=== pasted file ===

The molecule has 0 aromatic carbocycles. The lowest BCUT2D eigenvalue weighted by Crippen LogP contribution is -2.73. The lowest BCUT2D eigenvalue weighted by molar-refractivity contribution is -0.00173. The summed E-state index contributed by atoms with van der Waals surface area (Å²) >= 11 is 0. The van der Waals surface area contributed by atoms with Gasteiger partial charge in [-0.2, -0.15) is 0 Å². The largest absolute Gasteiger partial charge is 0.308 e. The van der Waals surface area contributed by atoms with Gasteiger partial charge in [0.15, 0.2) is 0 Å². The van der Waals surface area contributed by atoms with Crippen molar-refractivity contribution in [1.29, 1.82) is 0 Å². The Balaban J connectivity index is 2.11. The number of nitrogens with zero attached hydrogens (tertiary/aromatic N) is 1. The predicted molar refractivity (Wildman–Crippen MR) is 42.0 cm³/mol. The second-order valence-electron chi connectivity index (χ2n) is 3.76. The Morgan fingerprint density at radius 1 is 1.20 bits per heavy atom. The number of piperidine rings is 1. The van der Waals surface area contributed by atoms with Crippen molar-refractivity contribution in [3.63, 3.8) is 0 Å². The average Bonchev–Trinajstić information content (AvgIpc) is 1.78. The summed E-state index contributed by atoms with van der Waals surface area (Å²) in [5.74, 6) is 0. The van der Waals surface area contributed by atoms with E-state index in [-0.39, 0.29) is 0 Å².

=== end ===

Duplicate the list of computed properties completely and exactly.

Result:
The molecule has 0 aromatic carbocycles. The lowest BCUT2D eigenvalue weighted by Crippen LogP contribution is -2.73. The lowest BCUT2D eigenvalue weighted by molar-refractivity contribution is -0.00173. The summed E-state index contributed by atoms with van der Waals surface area (Å²) >= 11 is 0. The van der Waals surface area contributed by atoms with Gasteiger partial charge in [-0.2, -0.15) is 0 Å². The largest absolute Gasteiger partial charge is 0.308 e. The van der Waals surface area contributed by atoms with Gasteiger partial charge in [0.15, 0.2) is 0 Å². The van der Waals surface area contributed by atoms with Crippen molar-refractivity contribution in [1.29, 1.82) is 0 Å². The Balaban J connectivity index is 2.11. The number of nitrogens with zero attached hydrogens (tertiary/aromatic N) is 1. The predicted molar refractivity (Wildman–Crippen MR) is 42.0 cm³/mol. The second-order valence-electron chi connectivity index (χ2n) is 3.76. The Morgan fingerprint density at radius 1 is 1.20 bits per heavy atom. The number of piperidine rings is 1. The van der Waals surface area contributed by atoms with Crippen molar-refractivity contribution in [3.63, 3.8) is 0 Å². The average Bonchev–Trinajstić information content (AvgIpc) is 1.78. The summed E-state index contributed by atoms with van der Waals surface area (Å²) in [5.74, 6) is 0. The van der Waals surface area contributed by atoms with E-state index in [-0.39, 0.29) is 0 Å².